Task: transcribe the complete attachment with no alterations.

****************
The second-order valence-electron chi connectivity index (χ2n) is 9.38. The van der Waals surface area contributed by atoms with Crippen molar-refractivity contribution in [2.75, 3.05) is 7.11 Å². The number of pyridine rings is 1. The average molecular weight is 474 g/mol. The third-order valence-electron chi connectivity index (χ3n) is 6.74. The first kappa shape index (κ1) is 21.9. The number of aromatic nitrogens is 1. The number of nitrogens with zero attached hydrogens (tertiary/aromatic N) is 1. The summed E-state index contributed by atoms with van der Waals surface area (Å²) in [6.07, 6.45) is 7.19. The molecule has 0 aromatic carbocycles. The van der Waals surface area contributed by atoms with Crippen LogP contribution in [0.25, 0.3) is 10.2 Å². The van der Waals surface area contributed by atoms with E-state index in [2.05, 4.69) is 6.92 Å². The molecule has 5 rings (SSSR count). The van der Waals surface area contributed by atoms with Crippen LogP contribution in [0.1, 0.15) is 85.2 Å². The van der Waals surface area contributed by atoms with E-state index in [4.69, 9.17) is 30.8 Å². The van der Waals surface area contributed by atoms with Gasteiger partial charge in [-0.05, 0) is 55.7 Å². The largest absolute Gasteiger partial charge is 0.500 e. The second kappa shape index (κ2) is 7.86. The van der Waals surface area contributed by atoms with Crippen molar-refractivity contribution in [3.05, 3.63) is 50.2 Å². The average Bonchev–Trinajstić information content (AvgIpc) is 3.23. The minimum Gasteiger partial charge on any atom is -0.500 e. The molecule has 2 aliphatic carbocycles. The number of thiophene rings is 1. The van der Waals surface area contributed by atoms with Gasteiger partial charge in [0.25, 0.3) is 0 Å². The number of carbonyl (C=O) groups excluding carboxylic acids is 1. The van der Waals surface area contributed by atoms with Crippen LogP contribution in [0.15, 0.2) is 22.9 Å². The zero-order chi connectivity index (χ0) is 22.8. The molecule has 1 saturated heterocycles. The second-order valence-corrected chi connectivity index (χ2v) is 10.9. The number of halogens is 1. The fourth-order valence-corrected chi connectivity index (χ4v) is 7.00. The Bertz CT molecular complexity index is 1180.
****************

The second-order valence-electron chi connectivity index (χ2n) is 9.38. The van der Waals surface area contributed by atoms with Crippen molar-refractivity contribution in [2.75, 3.05) is 7.11 Å². The number of pyridine rings is 1. The average molecular weight is 474 g/mol. The third-order valence-electron chi connectivity index (χ3n) is 6.74. The first kappa shape index (κ1) is 21.9. The number of aromatic nitrogens is 1. The number of nitrogens with zero attached hydrogens (tertiary/aromatic N) is 1. The summed E-state index contributed by atoms with van der Waals surface area (Å²) in [6.07, 6.45) is 7.19. The molecule has 0 aromatic carbocycles. The van der Waals surface area contributed by atoms with Crippen LogP contribution in [0.25, 0.3) is 10.2 Å². The van der Waals surface area contributed by atoms with E-state index in [2.05, 4.69) is 6.92 Å². The molecule has 5 rings (SSSR count). The van der Waals surface area contributed by atoms with Crippen LogP contribution in [0.1, 0.15) is 85.2 Å². The van der Waals surface area contributed by atoms with E-state index in [4.69, 9.17) is 30.8 Å². The van der Waals surface area contributed by atoms with Gasteiger partial charge in [-0.05, 0) is 55.7 Å². The largest absolute Gasteiger partial charge is 0.500 e. The second kappa shape index (κ2) is 7.86. The van der Waals surface area contributed by atoms with Crippen molar-refractivity contribution in [3.05, 3.63) is 50.2 Å². The average Bonchev–Trinajstić information content (AvgIpc) is 3.23. The minimum Gasteiger partial charge on any atom is -0.500 e. The molecule has 2 aliphatic carbocycles. The number of thiophene rings is 1. The van der Waals surface area contributed by atoms with Gasteiger partial charge in [0.25, 0.3) is 0 Å². The number of carbonyl (C=O) groups excluding carboxylic acids is 1. The van der Waals surface area contributed by atoms with Crippen LogP contribution in [0.15, 0.2) is 22.9 Å². The zero-order chi connectivity index (χ0) is 22.8. The molecule has 1 saturated heterocycles. The second-order valence-corrected chi connectivity index (χ2v) is 10.9. The number of halogens is 1. The fourth-order valence-corrected chi connectivity index (χ4v) is 7.00. The Bertz CT molecular complexity index is 1180.